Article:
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Figure 8: Denitration of NO-treated E. faecalis. After incubation with 2 mM NOC12 and 1 mM glucose for 4 h, E. faecalis was washed with fresh medium and subsequently cultured for ~60 min in NOC12-free medium. The cells were washed and fractionated into cytoplasm and particulate fractions. SDS-PAGE followed by western blotting was performed by the same way as Fig. 7. Nitrated BSA (peroxynitirite-treated BSA) is a positive control for detection of protein tyrosine nitration. MW, molecular weight (kilodalton)

Mentions: To evaluate the role of protein nitration in the mechanism of reversible inhibition of E. faecalis growth by NO, possible involvement of the denitration of the modified proteins in cells was studied. After incubation with 2 mM NOC12 and 1 mM glucose for 4 h, the cells were washed with fresh medium and subsequently cultured for ~60 min in NOC12-free medium. Western blotting analysis of the cell fractions revealed that the nitrotyrosine-positive protein bands in NOC12-pretreated cells disappeared rapidly after incubation (Fig. 8). As nitration of tyrosyl residues in proteins occurred in an irreversible manner, its disappearance might depend on cell growth. Alternatively, the nitrated proteins might be rapidly eliminated by proteolysis.


Effect of Nitric Oxide on the Oxygen Metabolism and Growth of E. faecalis.

Nishikawa T, F Sato E, Choudhury T, Nagata K, Kasahara E, Matsui H, Watanabe K, Inoue M - J Clin Biochem Nutr (2009)

Denitration of NO-treated E. faecalis. After incubation with 2 mM NOC12 and 1 mM glucose for 4 h, E. faecalis was washed with fresh medium and subsequently cultured for ~60 min in NOC12-free medium. The cells were washed and fractionated into cytoplasm and particulate fractions. SDS-PAGE followed by western blotting was performed by the same way as Fig. 7. Nitrated BSA (peroxynitirite-treated BSA) is a positive control for detection of protein tyrosine nitration. MW, molecular weight (kilodalton)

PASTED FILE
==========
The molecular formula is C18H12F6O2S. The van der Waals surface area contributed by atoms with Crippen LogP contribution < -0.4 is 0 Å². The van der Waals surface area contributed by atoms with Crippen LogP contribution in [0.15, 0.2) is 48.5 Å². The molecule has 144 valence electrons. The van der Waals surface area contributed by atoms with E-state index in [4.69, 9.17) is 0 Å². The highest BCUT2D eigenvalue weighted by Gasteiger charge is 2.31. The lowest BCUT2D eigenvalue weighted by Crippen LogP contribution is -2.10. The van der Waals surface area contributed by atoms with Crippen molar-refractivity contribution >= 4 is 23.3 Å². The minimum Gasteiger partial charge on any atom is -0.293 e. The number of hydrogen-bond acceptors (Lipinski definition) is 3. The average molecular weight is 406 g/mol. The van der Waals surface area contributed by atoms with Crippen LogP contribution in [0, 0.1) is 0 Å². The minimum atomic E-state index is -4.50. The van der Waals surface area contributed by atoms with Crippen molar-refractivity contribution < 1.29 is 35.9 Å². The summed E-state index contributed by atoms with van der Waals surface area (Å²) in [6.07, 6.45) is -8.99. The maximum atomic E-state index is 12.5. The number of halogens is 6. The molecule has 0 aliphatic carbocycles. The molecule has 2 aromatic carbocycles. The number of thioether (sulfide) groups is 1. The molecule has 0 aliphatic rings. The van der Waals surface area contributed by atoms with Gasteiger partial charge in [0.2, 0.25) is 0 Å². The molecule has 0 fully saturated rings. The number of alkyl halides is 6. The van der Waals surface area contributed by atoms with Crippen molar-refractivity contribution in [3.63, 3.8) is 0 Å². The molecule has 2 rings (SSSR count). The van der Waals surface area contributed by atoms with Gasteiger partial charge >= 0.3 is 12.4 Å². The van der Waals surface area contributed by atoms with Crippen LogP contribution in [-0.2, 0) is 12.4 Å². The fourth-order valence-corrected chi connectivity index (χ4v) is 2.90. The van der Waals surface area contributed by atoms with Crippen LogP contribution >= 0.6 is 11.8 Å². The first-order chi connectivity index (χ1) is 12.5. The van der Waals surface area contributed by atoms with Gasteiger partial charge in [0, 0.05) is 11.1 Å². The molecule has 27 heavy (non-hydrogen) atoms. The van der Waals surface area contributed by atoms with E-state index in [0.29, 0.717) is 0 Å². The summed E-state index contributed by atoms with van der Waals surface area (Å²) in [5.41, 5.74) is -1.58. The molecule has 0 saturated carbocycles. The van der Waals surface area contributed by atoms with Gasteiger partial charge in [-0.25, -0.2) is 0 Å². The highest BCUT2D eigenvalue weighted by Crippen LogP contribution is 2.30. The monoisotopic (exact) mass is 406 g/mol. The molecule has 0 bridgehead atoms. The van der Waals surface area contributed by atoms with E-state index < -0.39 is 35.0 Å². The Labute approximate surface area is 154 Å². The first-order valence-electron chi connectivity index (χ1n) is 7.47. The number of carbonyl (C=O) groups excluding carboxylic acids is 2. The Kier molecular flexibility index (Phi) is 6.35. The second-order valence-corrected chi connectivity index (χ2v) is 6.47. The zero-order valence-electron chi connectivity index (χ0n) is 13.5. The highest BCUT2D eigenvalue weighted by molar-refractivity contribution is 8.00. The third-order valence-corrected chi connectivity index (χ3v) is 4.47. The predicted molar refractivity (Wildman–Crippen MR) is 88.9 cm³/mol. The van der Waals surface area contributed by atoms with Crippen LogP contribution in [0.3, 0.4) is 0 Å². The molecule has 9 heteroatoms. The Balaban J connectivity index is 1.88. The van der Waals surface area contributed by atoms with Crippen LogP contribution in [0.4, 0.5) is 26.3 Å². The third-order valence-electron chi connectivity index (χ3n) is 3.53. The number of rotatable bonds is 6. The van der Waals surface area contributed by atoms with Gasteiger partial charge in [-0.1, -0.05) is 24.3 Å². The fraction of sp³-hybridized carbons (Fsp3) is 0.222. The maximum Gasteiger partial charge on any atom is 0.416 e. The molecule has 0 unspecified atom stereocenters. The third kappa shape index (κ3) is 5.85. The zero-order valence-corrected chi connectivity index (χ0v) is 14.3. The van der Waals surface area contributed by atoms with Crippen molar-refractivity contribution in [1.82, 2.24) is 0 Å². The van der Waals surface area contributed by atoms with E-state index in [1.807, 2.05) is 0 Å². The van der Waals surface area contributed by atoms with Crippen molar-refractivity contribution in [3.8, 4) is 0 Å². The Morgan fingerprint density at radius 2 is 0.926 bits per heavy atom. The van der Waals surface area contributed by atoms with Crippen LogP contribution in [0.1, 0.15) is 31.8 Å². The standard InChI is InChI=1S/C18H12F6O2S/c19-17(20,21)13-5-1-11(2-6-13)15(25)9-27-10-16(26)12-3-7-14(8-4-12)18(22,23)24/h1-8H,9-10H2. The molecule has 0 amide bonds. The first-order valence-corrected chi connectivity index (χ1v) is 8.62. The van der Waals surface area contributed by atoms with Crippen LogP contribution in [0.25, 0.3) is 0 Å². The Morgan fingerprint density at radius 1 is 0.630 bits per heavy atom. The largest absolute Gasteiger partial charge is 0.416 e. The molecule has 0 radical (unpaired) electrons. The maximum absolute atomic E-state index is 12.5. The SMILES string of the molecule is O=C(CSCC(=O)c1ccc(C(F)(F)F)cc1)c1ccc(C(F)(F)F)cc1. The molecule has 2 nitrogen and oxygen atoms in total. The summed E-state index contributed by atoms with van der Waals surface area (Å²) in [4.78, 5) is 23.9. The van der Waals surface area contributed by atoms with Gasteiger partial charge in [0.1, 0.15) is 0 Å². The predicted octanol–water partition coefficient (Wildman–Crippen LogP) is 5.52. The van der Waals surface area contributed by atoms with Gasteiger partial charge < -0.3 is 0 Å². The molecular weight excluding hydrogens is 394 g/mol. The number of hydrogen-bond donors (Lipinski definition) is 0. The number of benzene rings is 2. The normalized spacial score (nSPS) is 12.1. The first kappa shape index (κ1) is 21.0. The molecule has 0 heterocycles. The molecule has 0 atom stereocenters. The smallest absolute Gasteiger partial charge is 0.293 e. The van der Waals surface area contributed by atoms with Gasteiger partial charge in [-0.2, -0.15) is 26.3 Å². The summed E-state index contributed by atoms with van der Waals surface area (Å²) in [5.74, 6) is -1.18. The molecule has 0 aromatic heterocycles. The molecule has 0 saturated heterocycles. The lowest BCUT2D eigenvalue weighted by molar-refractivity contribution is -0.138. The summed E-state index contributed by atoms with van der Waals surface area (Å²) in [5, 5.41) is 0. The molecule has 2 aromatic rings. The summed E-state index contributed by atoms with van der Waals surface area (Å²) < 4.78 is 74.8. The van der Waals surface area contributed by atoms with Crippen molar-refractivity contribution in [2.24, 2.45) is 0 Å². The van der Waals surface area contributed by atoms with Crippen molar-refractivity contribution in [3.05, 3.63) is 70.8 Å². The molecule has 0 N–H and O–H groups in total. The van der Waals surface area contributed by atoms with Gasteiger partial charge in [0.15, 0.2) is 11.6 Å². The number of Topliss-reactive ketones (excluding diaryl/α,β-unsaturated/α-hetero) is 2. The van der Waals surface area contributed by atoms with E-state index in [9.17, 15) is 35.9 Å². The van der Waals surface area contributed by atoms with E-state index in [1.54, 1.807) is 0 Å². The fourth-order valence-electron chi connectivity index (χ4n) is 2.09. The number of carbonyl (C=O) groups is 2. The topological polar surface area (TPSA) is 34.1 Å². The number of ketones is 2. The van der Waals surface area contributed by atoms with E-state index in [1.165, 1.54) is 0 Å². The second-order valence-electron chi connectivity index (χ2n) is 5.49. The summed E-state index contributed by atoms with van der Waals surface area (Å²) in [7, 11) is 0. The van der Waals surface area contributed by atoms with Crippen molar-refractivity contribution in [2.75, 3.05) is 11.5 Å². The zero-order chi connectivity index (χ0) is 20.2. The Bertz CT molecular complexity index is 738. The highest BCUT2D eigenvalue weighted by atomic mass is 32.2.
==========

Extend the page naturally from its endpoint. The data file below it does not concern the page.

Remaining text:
© Copyright Policy - open-access
Related In: Results  -  Collection

Show All Figures
getmorefigures.php?uid=PMC2654474&req=5

Figure 8: Denitration of NO-treated E. faecalis. After incubation with 2 mM NOC12 and 1 mM glucose for 4 h, E. faecalis was washed with fresh medium and subsequently cultured for ~60 min in NOC12-free medium. The cells were washed and fractionated into cytoplasm and particulate fractions. SDS-PAGE followed by western blotting was performed by the same way as Fig. 7. Nitrated BSA (peroxynitirite-treated BSA) is a positive control for detection of protein tyrosine nitration. MW, molecular weight (kilodalton)